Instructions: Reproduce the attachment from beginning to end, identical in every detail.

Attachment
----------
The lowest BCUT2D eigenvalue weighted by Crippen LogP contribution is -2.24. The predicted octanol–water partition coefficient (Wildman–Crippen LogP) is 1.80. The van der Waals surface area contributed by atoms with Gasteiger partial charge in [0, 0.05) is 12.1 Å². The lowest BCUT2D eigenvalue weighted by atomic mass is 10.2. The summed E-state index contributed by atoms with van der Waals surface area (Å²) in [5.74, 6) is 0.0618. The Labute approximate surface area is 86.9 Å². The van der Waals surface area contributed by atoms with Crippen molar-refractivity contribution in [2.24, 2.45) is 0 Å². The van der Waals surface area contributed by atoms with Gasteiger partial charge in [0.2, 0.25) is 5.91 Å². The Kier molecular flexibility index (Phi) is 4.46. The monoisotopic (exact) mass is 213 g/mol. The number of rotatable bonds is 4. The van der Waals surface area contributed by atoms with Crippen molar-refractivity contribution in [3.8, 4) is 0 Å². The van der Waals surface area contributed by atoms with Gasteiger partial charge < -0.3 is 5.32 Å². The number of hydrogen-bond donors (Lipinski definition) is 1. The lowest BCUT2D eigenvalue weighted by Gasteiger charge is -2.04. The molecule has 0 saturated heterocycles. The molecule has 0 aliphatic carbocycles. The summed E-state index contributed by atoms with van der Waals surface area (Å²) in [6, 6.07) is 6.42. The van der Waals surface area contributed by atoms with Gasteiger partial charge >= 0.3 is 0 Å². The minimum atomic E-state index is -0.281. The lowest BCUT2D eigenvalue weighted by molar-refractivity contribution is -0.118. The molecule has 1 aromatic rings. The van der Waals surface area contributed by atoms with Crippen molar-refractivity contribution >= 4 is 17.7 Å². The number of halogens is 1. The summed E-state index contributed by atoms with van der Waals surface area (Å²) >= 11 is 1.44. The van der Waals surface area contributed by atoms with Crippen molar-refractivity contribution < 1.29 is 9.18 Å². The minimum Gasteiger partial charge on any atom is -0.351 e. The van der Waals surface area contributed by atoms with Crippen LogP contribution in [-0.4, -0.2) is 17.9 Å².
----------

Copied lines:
The lowest BCUT2D eigenvalue weighted by Crippen LogP contribution is -2.24. The predicted octanol–water partition coefficient (Wildman–Crippen LogP) is 1.80. The van der Waals surface area contributed by atoms with Gasteiger partial charge in [0, 0.05) is 12.1 Å². The lowest BCUT2D eigenvalue weighted by atomic mass is 10.2. The summed E-state index contributed by atoms with van der Waals surface area (Å²) in [5.74, 6) is 0.0618. The Labute approximate surface area is 86.9 Å². The van der Waals surface area contributed by atoms with Crippen molar-refractivity contribution in [2.24, 2.45) is 0 Å². The van der Waals surface area contributed by atoms with Gasteiger partial charge in [0.2, 0.25) is 5.91 Å². The Kier molecular flexibility index (Phi) is 4.46. The monoisotopic (exact) mass is 213 g/mol. The number of rotatable bonds is 4. The van der Waals surface area contributed by atoms with Crippen molar-refractivity contribution in [3.8, 4) is 0 Å². The van der Waals surface area contributed by atoms with Gasteiger partial charge < -0.3 is 5.32 Å². The number of hydrogen-bond donors (Lipinski definition) is 1. The lowest BCUT2D eigenvalue weighted by Gasteiger charge is -2.04. The molecule has 0 saturated heterocycles. The molecule has 0 aliphatic carbocycles. The summed E-state index contributed by atoms with van der Waals surface area (Å²) in [6, 6.07) is 6.42. The van der Waals surface area contributed by atoms with Gasteiger partial charge >= 0.3 is 0 Å². The minimum atomic E-state index is -0.281. The lowest BCUT2D eigenvalue weighted by molar-refractivity contribution is -0.118. The molecule has 1 aromatic rings. The van der Waals surface area contributed by atoms with Crippen molar-refractivity contribution >= 4 is 17.7 Å². The number of halogens is 1. The summed E-state index contributed by atoms with van der Waals surface area (Å²) >= 11 is 1.44. The van der Waals surface area contributed by atoms with Crippen molar-refractivity contribution < 1.29 is 9.18 Å². The minimum Gasteiger partial charge on any atom is -0.351 e. The van der Waals surface area contributed by atoms with Crippen LogP contribution in [-0.4, -0.2) is 17.9 Å².